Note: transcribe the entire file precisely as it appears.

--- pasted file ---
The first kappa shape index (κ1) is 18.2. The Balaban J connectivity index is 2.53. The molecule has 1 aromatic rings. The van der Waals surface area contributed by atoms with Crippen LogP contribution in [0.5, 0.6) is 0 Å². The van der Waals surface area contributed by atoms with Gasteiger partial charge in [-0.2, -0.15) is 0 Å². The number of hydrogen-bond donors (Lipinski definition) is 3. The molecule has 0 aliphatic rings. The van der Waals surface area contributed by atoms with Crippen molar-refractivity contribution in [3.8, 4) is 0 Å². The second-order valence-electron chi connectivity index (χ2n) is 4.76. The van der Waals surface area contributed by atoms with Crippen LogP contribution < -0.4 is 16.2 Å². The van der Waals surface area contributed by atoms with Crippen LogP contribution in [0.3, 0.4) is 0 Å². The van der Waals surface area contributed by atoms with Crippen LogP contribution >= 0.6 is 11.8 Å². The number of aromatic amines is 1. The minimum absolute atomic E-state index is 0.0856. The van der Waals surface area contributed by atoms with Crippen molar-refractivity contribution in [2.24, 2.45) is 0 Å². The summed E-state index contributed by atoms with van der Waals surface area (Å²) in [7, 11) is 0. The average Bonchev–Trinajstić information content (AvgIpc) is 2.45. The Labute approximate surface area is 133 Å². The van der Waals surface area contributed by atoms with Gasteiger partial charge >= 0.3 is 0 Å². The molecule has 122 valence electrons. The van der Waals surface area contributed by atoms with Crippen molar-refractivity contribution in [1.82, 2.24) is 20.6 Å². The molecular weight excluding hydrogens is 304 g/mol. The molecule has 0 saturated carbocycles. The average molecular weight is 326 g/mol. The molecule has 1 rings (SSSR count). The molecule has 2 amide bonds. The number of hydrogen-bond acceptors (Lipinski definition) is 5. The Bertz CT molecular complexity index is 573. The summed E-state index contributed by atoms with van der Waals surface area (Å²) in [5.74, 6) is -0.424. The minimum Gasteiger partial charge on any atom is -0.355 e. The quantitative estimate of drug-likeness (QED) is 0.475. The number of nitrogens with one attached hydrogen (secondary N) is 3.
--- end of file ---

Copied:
The first kappa shape index (κ1) is 18.2. The Balaban J connectivity index is 2.53. The molecule has 1 aromatic rings. The van der Waals surface area contributed by atoms with Crippen LogP contribution in [0.5, 0.6) is 0 Å². The van der Waals surface area contributed by atoms with Gasteiger partial charge in [-0.2, -0.15) is 0 Å². The number of hydrogen-bond donors (Lipinski definition) is 3. The molecule has 0 aliphatic rings. The van der Waals surface area contributed by atoms with Crippen molar-refractivity contribution in [3.8, 4) is 0 Å². The second-order valence-electron chi connectivity index (χ2n) is 4.76. The van der Waals surface area contributed by atoms with Crippen LogP contribution < -0.4 is 16.2 Å². The van der Waals surface area contributed by atoms with Crippen LogP contribution in [0.3, 0.4) is 0 Å². The van der Waals surface area contributed by atoms with Crippen LogP contribution >= 0.6 is 11.8 Å². The number of aromatic amines is 1. The minimum absolute atomic E-state index is 0.0856. The van der Waals surface area contributed by atoms with Crippen molar-refractivity contribution in [2.24, 2.45) is 0 Å². The summed E-state index contributed by atoms with van der Waals surface area (Å²) in [7, 11) is 0. The average Bonchev–Trinajstić information content (AvgIpc) is 2.45. The Labute approximate surface area is 133 Å². The van der Waals surface area contributed by atoms with Gasteiger partial charge >= 0.3 is 0 Å². The molecule has 122 valence electrons. The van der Waals surface area contributed by atoms with Crippen molar-refractivity contribution in [1.82, 2.24) is 20.6 Å². The molecular weight excluding hydrogens is 304 g/mol. The molecule has 0 saturated carbocycles. The average molecular weight is 326 g/mol. The molecule has 1 rings (SSSR count). The molecule has 2 amide bonds. The number of hydrogen-bond acceptors (Lipinski definition) is 5. The Bertz CT molecular complexity index is 573. The summed E-state index contributed by atoms with van der Waals surface area (Å²) in [5.74, 6) is -0.424. The minimum Gasteiger partial charge on any atom is -0.355 e. The quantitative estimate of drug-likeness (QED) is 0.475. The number of nitrogens with one attached hydrogen (secondary N) is 3.